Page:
Tuesday, July 28, 2020

Access to Online Learning Devices: Relatively Easy Problem to Solve (with enough $$)

In my last blog post, I outlined a series of challenges to the effectiveness of online learning, issues that act as real barriers to allowing anyone anywhere to obtain quality education online (the Straube Foundation’s mission).  In this and future blog posts, I intend to dive a little deeper into some of those barriers, and suggest ways that they may be overcome.

Online learning does not work well on a cell phone.  I’ve seen it with my ESL students, refugees who are so proud to own a smartphone, yet so frustrated that they can’t easily manage the reading or the homework assignments or the test-taking on the small screen.  And it’s not their lack of English skills that’s causing the frustration; it’s the limitations of the device.  I just watched a video in which students around the world expressed their inability to complete remote learning during the coronavirus, citing as one reason the difficulties of using a cellphone to participate in virtual classroom discussions while also reading the text, completing a written assignment or performing computations.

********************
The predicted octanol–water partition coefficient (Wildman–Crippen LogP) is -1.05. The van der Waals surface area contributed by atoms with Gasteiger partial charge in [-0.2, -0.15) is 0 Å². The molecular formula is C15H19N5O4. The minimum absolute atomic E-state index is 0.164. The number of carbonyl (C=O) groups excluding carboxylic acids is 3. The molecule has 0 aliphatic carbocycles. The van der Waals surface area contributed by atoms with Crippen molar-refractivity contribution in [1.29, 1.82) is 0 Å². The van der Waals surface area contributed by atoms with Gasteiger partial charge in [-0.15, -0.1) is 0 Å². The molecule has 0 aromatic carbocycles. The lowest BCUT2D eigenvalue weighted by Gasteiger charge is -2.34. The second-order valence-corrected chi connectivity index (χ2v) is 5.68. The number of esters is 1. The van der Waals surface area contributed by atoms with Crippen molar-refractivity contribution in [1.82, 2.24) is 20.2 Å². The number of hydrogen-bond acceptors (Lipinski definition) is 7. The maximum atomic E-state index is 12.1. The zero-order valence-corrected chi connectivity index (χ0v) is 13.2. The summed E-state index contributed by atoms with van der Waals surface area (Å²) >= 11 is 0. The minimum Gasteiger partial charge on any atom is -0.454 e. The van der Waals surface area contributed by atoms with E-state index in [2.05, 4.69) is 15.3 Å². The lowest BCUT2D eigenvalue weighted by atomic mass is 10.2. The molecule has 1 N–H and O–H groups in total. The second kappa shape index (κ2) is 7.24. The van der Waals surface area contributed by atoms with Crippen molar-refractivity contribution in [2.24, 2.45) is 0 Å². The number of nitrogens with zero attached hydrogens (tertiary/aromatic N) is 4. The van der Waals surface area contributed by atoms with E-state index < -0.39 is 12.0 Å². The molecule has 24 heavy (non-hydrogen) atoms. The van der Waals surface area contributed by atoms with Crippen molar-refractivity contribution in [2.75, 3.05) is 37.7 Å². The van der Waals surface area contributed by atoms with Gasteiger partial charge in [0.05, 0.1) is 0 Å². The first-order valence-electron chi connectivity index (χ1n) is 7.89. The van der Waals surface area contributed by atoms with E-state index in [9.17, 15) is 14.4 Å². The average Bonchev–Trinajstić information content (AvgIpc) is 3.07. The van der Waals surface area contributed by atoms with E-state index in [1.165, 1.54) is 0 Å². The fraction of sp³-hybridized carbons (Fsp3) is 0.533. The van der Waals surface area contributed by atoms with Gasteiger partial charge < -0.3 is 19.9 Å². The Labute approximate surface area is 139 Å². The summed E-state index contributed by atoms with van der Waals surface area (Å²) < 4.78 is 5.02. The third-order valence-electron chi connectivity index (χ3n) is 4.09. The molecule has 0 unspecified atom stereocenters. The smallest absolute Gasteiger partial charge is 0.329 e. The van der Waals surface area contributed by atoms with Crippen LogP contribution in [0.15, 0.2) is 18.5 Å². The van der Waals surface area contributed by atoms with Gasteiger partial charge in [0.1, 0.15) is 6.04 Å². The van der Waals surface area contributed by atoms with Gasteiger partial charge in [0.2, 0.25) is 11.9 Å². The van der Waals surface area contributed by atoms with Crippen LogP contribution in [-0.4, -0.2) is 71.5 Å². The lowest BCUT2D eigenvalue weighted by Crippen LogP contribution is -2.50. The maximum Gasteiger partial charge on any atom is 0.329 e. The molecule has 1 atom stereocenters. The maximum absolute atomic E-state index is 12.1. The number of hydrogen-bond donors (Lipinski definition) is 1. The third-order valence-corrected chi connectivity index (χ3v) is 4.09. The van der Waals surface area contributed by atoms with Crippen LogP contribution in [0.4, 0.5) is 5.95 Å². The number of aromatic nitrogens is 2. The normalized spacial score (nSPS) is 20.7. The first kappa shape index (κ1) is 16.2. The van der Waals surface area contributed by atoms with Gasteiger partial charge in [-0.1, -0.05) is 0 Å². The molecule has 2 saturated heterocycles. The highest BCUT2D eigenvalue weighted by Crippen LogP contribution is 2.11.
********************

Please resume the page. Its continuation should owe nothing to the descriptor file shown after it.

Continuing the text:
Some schools in China recently started broadcasting online classes on special TV channels, but that may not be a panacea solution.  Families with more than one child (relatively rare in China, of course) need to prioritize which child gets to “go to school” when.  Other family members can’t watch any shows when online school is in session.

In Nigeria, an estimated 89% of K-12 students do not have access to an internet-ready device.  A charity has created a virtual learning hub to provide education during the coronavirus, and is giving tablets to the students in a low-income community (slum) in Lagos to enable them to participate in the online school.